Shopping Feed Management – The Top Seller Variant Strategy
If you manage comparison shopping engine campaigns, you probably know that sending your full product feed isn’t always the way to go. It’s a painful reality for some because retailers are pulled in one direction to give all of their products a chance to convert and pulled in another to maintain a low COS and stay under budget.
One route you can take to limit your feed is to cut out variants. Product variants are the additional listings of a given product (ex. the same shirt in S, M, and L and in Black, White, or Blue). More specifically, it may be profitable to keep just the variants of your top-selling products and brands.
I wanted to let you know about a strategy I’ve been using for some of my clients that have product variations in their feed. The example below is for a client of ours.
For retailers that sell multiple variations of a single product, we might not want to send every single variation to each shopping engine. For example, our client has, on average, 13 different size & color variations for each piece of clothing they sell, which adds up to thousands of additional listings and a lot more visibility on search results pages.
When we were sending the full feed, we were over budget and over their ROI goal so I elected to cut out variations altogether to get spend under control. COS improved a lot, however, that all-or-nothing approach to cutting variations ultimately hurt their order volume as I ended up removing variations for products that were profitable.
Send all product variations for top-converting items. I did this 2 ways.
1. First, I got a list of the products that sold on each engine.
2. Next, since we don’t have Google Analytics data for this client, I went with their top-selling brands. I already had an idea of what their top brands were, but I asked the client for their feedback on this just to be sure. So my variation list included a) the top-selling SKUs on that engine and b) all SKUs in their top-selling brands.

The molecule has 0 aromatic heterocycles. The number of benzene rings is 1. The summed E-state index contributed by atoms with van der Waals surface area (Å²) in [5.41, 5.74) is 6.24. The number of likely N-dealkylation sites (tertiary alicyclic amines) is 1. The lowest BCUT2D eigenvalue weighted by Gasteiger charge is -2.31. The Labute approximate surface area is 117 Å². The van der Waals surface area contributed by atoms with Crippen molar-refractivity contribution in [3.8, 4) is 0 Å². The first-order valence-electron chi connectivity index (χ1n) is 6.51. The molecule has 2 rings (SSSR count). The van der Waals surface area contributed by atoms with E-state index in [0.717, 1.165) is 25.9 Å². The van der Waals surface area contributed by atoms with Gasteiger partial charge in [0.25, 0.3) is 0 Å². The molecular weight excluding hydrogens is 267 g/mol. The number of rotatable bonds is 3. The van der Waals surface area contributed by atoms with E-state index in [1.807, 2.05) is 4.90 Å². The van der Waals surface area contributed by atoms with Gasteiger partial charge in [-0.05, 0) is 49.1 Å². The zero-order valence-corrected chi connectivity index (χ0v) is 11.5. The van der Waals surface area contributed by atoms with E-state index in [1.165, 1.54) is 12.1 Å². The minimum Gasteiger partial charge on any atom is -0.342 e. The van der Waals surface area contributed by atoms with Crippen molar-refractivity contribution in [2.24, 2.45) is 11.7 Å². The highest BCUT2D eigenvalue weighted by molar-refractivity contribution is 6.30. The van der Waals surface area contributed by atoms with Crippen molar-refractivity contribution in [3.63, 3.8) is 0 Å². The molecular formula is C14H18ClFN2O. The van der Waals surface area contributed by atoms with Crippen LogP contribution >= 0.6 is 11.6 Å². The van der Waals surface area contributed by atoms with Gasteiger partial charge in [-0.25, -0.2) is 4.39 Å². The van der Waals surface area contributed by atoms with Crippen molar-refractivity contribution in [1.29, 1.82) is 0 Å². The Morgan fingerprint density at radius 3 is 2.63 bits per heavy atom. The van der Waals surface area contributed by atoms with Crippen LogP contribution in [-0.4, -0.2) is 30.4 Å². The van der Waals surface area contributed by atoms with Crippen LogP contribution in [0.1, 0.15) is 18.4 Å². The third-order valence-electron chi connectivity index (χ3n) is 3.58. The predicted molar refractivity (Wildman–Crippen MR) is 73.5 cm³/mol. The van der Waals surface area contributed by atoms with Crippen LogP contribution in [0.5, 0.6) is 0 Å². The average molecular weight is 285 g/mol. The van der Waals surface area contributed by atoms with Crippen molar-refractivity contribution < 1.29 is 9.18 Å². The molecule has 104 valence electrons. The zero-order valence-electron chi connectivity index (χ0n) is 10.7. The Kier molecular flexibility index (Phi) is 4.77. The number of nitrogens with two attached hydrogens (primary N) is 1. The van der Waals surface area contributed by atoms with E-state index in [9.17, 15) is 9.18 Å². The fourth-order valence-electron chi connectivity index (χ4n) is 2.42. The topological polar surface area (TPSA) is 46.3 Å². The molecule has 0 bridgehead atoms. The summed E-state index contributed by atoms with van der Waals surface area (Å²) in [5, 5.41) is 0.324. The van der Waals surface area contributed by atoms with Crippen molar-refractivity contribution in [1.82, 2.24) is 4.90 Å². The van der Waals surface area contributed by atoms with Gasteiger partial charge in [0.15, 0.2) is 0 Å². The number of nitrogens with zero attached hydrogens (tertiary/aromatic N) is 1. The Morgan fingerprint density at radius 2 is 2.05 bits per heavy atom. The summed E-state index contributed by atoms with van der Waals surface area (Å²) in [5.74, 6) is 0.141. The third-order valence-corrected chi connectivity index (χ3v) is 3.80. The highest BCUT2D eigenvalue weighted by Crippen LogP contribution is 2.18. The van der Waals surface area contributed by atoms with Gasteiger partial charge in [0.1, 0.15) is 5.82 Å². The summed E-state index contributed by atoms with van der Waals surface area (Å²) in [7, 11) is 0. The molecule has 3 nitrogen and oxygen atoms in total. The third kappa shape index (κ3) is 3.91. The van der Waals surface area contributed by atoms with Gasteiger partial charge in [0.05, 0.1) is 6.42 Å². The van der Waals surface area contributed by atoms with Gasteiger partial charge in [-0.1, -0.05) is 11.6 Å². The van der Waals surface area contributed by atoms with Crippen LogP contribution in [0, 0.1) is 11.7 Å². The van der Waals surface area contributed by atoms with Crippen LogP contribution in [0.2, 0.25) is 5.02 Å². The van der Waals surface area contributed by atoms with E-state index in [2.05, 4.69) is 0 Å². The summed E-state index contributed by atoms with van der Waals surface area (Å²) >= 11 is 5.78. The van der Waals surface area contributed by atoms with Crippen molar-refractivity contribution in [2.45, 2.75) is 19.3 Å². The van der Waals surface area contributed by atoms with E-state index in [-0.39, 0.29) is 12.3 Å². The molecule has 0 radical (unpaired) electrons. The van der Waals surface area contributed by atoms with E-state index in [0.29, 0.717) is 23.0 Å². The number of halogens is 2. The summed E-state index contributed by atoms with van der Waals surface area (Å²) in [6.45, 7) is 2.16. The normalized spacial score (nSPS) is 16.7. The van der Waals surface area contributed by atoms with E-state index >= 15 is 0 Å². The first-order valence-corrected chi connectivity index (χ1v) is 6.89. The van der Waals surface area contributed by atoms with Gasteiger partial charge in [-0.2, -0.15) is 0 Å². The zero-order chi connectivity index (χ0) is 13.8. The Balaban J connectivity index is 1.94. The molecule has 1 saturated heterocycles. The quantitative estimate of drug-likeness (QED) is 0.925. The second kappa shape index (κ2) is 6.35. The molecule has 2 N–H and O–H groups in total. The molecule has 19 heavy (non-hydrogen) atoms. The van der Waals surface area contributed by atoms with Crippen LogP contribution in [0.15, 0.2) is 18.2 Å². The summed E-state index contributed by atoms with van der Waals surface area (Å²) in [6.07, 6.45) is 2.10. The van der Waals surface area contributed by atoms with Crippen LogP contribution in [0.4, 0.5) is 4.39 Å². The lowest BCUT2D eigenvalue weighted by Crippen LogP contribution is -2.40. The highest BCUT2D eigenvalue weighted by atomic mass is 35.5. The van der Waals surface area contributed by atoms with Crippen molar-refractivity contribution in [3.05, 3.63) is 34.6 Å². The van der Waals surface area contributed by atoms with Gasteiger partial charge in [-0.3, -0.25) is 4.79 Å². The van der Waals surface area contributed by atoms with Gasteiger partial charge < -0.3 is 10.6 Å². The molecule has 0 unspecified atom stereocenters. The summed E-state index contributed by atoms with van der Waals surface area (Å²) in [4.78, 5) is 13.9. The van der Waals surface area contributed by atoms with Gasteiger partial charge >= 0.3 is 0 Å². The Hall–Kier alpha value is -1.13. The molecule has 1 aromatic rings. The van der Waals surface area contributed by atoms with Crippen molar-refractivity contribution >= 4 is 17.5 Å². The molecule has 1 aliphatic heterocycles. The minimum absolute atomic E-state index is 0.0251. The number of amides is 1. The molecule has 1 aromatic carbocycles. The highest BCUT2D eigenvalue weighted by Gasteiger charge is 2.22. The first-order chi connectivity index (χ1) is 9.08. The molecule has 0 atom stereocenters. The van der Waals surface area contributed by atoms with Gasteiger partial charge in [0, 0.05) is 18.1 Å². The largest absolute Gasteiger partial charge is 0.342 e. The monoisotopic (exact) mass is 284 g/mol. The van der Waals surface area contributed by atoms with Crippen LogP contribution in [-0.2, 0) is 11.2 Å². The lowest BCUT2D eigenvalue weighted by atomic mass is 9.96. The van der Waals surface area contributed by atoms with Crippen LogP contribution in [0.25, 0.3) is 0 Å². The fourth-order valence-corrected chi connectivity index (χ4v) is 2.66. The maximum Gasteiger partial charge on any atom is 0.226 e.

If you have Google Analytics data for the client you want to try this for, I’d recommend complementing that list with a list of their top-selling products site-wide by going through the exact same process you’d normally go through to put together a regular top-sellers list. That way you can easily update that list each month when you update your Google Top Sellers list.
Why The Top Seller Variant Strategy Can Work
The idea here is to saturate the search results of any particular engine with a bunch of listings of a client’s top-selling products. If a product converts well, then adding 10 more listings for that product will give them more visibility for searches that have already proven to generate orders.
We saw order volume increase from around 30 – 35 orders per week to 45 – 50 orders per week, and according to their internal tracking, the CSEs are generating more YOY volume on their top brands. We also saw an initial COS increase of around 10 points, although I’ve started to make “variant” cuts meaning I’ll cut a parent SKU if none of the variants are generating orders. That has helped bring COS back down.
However, I think if I’d been able to get better data on top-selling products site-wide (like the list we would generate from Google Analytics), I think the impact on COS would’ve been lower.
With this particular client, we were beating their COS goals and they were comfortable increasing our COS in order to get more order volume. If your client isn’t meeting their ROI goals, then it might be possible to implement a strategy like this in conjunction with a limited feed. For example, you could limit the feed to just the top converting products, categories, or brands, but then send product variations for those to maximize your visibility on the top converting-products while completely cutting out/ down-bidding the poor-performing stuff.